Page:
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In this age of spiritual awakening, the world has entered upon the path of progress into the arena of development, where the power of the spirit surpasses that of the body. Soon the spirit will have dominion over the world of humanity. – Abdu’l-Baha, Abdu’l-Baha in London, p. 81.
The Baha’i teachings say that we now live in an age of spiritual awakening, an era that offers us “a path of progress into the arena of development.”
That kind of spiritual progress, Baha’is believe, has to happen to balance the unsustainable material progress we’ve made as a species. The historian, author and cultural critic Kirkpatrick Sale says such solely material progress produces a condition he famously called affluenza, which manifests the symptoms of “heart disease, stress, overwork, family dysfunction, alcoholism, insecurity, anomie, psychosis, loneliness, impotence, alienation, consumerism, and coldness of heart.” These negative symptoms of material “progress,” the Baha’i teachings say, can only correct themselves with a balance of moral and spiritual progress, which combines with material civilization to produce true progress:
All this is the outcome of material civilization; therefore, although material advancement furthers good purposes in life, at the same time it serves evil ends. The divine civilization is good because it cultivates morals. Consider what the Prophets of God have contributed to human morality. Jesus Christ summoned all to the Most Great Peace through the acquisition of pure morals. If the moral precepts and foundations of divine civilization become united with the material advancement of man, there is no doubt that the happiness of the human world will be attained and that from every direction the glad tidings of peace upon earth will be announced. Then humankind will achieve extraordinary progress, the sphere of human intelligence will be immeasurably enlarged, wonderful inventions will appear, and the spirit of God will reveal itself; all men will consort in joy and fragrance, and eternal life will be conferred upon the children of the Kingdom. Then will the power of the divine make itself effective and the breath of the Holy Spirit penetrate the essence of all things. Therefore, the material and the divine, or merciful, civilizations must progress together until the highest aspirations and desires of humanity shall become realized. – Abdu’l-Baha, The Promulgation of Universal Peace, pp. 109-110.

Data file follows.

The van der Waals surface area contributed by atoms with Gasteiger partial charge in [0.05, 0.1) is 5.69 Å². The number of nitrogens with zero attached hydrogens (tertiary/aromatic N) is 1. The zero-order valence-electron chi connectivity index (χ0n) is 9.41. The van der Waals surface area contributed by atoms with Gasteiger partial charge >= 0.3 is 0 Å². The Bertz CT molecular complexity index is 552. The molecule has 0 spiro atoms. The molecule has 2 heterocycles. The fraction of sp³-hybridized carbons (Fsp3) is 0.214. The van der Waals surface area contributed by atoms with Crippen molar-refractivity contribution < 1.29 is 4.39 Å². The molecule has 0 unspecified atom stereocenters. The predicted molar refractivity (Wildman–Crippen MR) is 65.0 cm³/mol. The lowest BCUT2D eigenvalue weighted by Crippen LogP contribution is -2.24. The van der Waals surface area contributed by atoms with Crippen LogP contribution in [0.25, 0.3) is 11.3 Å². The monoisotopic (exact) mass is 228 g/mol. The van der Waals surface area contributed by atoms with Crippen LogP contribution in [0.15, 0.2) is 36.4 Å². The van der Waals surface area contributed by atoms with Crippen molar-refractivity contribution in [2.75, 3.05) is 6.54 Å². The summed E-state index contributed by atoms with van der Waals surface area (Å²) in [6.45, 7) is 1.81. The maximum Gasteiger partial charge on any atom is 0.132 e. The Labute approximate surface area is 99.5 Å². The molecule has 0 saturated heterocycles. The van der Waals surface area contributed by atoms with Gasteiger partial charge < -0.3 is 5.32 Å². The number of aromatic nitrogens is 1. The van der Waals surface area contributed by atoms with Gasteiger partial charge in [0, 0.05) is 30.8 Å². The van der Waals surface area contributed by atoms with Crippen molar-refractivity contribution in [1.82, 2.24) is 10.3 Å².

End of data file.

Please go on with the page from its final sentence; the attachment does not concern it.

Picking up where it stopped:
For such a profound societal transformation to happen, we must create a worldwide civilization, a universal system that offers every human being the individual rights and freedoms they deserve.
The Baha’i teachings enumerate those rights and freedoms at length. We all have the right to live in a world free of war. We all have the right to live in a world where prejudice and racism have been consigned to the rubbish heap of obsolete doctrines. We all have the right to an education. We all have the right to practice our beliefs as we see fit. We all have the right to gender equality. We all have the right to a world free of the extremes of wealth and poverty. We all have a right to equal justice under the law. We all have a right to prosper and progress. From a Baha’i perspective, those rights grow out of a new, spiritualized global consciousness that centers on the oneness of humanity:
…in this age of splendours, teachings once limited to the few are made available to all, that the mercy of the Lord may embrace both east and west, that the oneness of the world of humanity may appear in its full beauty, and that the dazzling rays of reality may flood the realm of the mind with light. – Abdu’l-Baha, Selections from the Writings of Abdu’l-Baha, p. 59.
One of the primary, definitive signs of progress toward the oneness of humanity, the Baha’i teachings say, involves the basic freedom to think and say what you think:
Freedom of thought and speech enlarges the circle of one’s understanding and leads to progress and unity. – Abdu’l-Baha, Star of the West, Volume 1, p. 5.
The Baha’i teachings recognize that the citizens of most modern democracies enjoy freedom of thought and speech, but those who live under despotic regimes, whether political or religious, often do not. In fact, Baha’is believe that the freedom of thought and speech are essential to any culture’s underlying growth and development:
Consider what a vast difference exists between modern democracy and the old forms of despotism. Under an autocratic government the opinions of men are not free, and development is stifled, whereas in democracy, because thought and speech are not restricted, the greatest progress is witnessed. It is likewise true in the world of religion. When freedom of conscience, liberty of thought and right of speech prevail — that is to say, when every man according to his own idealization may give expression to his beliefs — development and growth are inevitable. – Abdu’l-Baha, The Promulgation of Universal Peace, p. 197.
That elemental human freedom to believe as each person sees fit and to express those beliefs openly, the Baha’i teachings suggest, has become an absolute necessity, a prerequisite for progress:
Interference with creed and faith in every country causes manifest detriment, while justice and equal dealing towards all peoples on the face of the earth are the means whereby progress is effected. – Abdu’l-Baha, A Traveller’s Narrative, p. 87.
For Baha’is, freedom of expression represents one of the central pillars of a modern civilization, absolutely essential to the growth of any human endeavor.